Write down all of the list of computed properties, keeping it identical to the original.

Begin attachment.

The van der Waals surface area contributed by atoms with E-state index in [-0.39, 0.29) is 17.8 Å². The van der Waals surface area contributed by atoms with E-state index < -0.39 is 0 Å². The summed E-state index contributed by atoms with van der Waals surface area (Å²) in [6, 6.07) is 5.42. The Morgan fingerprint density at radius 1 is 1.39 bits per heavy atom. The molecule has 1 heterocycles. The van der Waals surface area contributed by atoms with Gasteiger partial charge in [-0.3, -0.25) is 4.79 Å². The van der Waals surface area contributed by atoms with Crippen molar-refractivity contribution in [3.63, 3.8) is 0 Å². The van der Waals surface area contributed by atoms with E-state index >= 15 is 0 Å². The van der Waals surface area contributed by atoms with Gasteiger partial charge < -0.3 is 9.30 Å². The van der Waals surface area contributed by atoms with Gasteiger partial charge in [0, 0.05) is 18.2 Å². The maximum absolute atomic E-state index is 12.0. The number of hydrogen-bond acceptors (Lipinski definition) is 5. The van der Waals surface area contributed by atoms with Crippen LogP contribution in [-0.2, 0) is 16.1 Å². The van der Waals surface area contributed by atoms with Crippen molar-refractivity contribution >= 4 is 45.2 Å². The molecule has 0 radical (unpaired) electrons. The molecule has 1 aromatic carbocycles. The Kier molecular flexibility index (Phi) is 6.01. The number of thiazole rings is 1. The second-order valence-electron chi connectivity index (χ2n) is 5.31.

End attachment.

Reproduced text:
The van der Waals surface area contributed by atoms with E-state index in [-0.39, 0.29) is 17.8 Å². The van der Waals surface area contributed by atoms with E-state index < -0.39 is 0 Å². The summed E-state index contributed by atoms with van der Waals surface area (Å²) in [6, 6.07) is 5.42. The Morgan fingerprint density at radius 1 is 1.39 bits per heavy atom. The molecule has 1 heterocycles. The van der Waals surface area contributed by atoms with Gasteiger partial charge in [-0.3, -0.25) is 4.79 Å². The van der Waals surface area contributed by atoms with Crippen molar-refractivity contribution in [3.63, 3.8) is 0 Å². The van der Waals surface area contributed by atoms with E-state index >= 15 is 0 Å². The van der Waals surface area contributed by atoms with Gasteiger partial charge < -0.3 is 9.30 Å². The van der Waals surface area contributed by atoms with Gasteiger partial charge in [0, 0.05) is 18.2 Å². The maximum absolute atomic E-state index is 12.0. The number of hydrogen-bond acceptors (Lipinski definition) is 5. The van der Waals surface area contributed by atoms with Crippen LogP contribution in [-0.2, 0) is 16.1 Å². The van der Waals surface area contributed by atoms with Crippen molar-refractivity contribution >= 4 is 45.2 Å². The molecule has 0 radical (unpaired) electrons. The molecule has 1 aromatic carbocycles. The Kier molecular flexibility index (Phi) is 6.01. The number of thiazole rings is 1. The second-order valence-electron chi connectivity index (χ2n) is 5.31.